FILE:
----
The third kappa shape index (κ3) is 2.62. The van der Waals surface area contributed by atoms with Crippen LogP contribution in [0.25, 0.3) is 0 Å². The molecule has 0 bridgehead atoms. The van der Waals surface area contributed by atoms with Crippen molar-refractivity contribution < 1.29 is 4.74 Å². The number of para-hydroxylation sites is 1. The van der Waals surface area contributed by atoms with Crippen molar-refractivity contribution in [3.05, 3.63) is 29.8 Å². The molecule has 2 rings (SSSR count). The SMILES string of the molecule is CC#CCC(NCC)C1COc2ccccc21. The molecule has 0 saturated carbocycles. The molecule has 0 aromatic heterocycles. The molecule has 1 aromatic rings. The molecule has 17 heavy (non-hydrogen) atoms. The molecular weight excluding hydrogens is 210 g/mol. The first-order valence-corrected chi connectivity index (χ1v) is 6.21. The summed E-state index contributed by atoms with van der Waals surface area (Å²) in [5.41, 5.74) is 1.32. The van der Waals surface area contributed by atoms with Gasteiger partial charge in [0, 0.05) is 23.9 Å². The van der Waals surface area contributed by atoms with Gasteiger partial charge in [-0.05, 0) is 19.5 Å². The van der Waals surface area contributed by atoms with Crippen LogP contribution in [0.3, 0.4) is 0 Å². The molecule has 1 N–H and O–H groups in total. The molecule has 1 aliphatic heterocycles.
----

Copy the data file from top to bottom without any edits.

The third kappa shape index (κ3) is 2.62. The van der Waals surface area contributed by atoms with Crippen LogP contribution in [0.25, 0.3) is 0 Å². The molecule has 0 bridgehead atoms. The van der Waals surface area contributed by atoms with Crippen molar-refractivity contribution < 1.29 is 4.74 Å². The number of para-hydroxylation sites is 1. The van der Waals surface area contributed by atoms with Crippen molar-refractivity contribution in [3.05, 3.63) is 29.8 Å². The molecule has 2 rings (SSSR count). The SMILES string of the molecule is CC#CCC(NCC)C1COc2ccccc21. The molecule has 0 saturated carbocycles. The molecule has 0 aromatic heterocycles. The molecule has 1 aromatic rings. The molecule has 17 heavy (non-hydrogen) atoms. The molecular weight excluding hydrogens is 210 g/mol. The first-order valence-corrected chi connectivity index (χ1v) is 6.21. The summed E-state index contributed by atoms with van der Waals surface area (Å²) in [5.41, 5.74) is 1.32. The van der Waals surface area contributed by atoms with Gasteiger partial charge in [0, 0.05) is 23.9 Å². The van der Waals surface area contributed by atoms with Gasteiger partial charge in [-0.05, 0) is 19.5 Å². The van der Waals surface area contributed by atoms with Crippen LogP contribution in [0.3, 0.4) is 0 Å². The molecule has 1 N–H and O–H groups in total. The molecule has 1 aliphatic heterocycles.